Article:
“I evaluate if I have the skills and expertise to do something in-house. If a legal issue arises that falls outside of my particular skill set, we seek assistance from outside counsel.”

Although Denny does not outsource legal work often, he has found it beneficial in certain situations. He recalls an incident where they sought third-party legal help on an intellectual property matter.

“Last year, we had a company infringing on our intellectual property. While I have IP expertise, engaging a large law firm to send through a cease and desist can sometimes have a more immediate impactive positive response from an infringer. Thus, we sought the help of outside counsel.”

US privacy laws are prone to constant changes, and as a private company dealing with kids under the age of 18, compliance is a concern. Therefore, Denny’s primary focus is to navigate local jurisdictions, always staying consistent with regulations.

“We also reach out to specialized outside counsel for IP-related matters and due diligence (at the time of acquisitions).”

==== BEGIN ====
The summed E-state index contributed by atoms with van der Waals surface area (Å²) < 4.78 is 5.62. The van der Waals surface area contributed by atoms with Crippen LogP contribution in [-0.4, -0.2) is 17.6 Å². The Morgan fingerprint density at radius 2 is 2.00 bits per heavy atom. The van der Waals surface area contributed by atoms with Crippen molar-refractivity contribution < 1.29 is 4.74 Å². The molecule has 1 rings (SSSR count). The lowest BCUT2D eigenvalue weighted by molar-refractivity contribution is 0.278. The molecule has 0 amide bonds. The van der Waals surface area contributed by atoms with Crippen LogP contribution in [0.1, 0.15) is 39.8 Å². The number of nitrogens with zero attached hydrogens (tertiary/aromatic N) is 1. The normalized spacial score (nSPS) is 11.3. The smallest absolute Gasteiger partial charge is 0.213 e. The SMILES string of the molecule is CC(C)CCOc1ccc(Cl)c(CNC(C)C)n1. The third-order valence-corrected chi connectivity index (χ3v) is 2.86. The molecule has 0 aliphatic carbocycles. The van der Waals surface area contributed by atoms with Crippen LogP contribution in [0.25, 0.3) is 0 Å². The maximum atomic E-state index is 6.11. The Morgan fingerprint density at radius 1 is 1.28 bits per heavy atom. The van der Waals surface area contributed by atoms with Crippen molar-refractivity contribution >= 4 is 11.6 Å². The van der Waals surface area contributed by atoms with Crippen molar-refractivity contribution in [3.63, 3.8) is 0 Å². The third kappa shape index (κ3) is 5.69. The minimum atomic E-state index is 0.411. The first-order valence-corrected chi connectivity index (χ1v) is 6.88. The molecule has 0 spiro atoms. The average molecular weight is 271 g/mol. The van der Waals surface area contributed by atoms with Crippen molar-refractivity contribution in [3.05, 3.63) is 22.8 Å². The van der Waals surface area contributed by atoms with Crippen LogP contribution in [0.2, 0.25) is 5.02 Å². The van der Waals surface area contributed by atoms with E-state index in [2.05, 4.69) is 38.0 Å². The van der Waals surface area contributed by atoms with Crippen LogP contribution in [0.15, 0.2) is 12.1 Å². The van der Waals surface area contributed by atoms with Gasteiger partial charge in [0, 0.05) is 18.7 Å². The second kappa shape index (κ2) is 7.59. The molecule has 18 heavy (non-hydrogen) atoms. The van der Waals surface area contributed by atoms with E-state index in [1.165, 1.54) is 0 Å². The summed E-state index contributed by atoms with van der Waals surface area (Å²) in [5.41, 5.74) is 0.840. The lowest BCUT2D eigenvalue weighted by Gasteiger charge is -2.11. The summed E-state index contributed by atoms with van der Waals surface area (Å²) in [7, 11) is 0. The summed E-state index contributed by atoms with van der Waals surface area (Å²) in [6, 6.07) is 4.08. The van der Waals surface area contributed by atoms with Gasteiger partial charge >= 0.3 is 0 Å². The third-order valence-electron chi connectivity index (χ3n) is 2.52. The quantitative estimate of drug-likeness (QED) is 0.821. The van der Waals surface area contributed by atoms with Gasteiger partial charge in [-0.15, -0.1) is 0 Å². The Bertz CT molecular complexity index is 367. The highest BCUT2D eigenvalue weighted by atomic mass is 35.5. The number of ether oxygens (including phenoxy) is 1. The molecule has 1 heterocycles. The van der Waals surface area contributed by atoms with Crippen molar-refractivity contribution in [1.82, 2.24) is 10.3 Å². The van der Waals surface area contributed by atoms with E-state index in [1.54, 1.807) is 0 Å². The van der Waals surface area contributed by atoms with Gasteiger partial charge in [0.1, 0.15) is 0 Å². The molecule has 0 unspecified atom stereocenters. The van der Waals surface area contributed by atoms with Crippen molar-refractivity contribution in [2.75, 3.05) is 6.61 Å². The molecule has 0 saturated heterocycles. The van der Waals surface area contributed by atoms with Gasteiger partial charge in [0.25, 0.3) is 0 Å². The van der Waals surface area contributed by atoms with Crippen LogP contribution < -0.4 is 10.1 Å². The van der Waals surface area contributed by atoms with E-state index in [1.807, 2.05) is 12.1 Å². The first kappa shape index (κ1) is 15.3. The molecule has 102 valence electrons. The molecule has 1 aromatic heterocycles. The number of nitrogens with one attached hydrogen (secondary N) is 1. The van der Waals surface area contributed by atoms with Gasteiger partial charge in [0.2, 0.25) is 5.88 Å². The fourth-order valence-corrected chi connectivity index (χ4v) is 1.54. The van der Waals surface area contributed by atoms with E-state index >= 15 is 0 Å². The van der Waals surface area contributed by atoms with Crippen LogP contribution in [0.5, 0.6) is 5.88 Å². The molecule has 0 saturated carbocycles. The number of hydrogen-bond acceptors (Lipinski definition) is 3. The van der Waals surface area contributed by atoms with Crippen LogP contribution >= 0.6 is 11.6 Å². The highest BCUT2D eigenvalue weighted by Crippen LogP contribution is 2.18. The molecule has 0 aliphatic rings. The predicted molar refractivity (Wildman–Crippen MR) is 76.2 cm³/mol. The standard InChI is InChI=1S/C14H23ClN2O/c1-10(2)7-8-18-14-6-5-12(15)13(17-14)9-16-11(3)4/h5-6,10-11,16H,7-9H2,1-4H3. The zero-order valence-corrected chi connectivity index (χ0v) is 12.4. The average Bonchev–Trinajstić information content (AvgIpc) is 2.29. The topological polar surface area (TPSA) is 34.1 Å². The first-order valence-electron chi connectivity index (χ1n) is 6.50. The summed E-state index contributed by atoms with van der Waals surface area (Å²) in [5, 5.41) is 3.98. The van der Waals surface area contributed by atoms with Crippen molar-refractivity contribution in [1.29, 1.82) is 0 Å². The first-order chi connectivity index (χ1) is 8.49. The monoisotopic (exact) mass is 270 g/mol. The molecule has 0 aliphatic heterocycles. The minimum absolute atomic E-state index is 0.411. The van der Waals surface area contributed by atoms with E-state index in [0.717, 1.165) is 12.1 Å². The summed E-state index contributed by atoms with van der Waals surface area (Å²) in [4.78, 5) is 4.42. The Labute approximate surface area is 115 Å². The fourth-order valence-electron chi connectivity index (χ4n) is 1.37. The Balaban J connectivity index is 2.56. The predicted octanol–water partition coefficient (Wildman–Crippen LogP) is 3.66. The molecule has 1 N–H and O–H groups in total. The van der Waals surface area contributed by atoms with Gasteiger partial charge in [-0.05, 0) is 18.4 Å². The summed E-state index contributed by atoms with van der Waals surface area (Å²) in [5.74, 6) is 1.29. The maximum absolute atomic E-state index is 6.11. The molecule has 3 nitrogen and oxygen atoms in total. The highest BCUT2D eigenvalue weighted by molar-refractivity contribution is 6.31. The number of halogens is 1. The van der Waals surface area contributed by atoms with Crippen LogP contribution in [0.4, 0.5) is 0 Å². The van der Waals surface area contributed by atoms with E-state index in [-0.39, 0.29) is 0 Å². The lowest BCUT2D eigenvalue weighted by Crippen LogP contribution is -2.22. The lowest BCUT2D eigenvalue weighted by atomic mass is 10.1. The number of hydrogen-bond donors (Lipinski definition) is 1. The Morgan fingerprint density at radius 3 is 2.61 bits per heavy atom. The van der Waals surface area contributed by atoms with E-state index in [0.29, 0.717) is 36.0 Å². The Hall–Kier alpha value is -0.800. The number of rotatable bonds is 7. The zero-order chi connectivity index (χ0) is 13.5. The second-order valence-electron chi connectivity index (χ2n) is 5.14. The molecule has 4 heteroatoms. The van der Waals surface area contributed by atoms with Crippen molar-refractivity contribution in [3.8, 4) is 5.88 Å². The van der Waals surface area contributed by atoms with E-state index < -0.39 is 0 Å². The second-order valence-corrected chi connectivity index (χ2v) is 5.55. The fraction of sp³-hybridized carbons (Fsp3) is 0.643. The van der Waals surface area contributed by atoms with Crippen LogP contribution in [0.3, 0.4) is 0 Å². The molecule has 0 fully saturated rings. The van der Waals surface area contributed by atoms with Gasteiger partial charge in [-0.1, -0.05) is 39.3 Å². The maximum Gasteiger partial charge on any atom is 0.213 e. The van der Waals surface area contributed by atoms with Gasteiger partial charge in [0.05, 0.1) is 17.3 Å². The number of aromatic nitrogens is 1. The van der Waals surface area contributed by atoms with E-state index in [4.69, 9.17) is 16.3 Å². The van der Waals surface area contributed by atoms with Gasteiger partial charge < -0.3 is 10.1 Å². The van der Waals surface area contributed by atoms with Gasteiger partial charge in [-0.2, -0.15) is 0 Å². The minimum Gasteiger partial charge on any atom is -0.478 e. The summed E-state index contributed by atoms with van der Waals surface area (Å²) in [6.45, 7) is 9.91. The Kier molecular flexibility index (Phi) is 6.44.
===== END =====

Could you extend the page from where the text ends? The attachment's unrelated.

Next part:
Denny went on to mention that although he is the sole in-house attorney at Navigate360, he does have wonderful support from other teams and has been able to manage all the legal work efficiently. He thinks his experience working abroad for a US-based law firm indirectly trained him to become a GC.  

How practicing law abroad can prepare law firm attorneys to be a GC

When Denny first moved to Dubai, his primary role was to help his law firm expand its operations in the Middle East. Not only did he help set up legal operations, but he also handled local matters.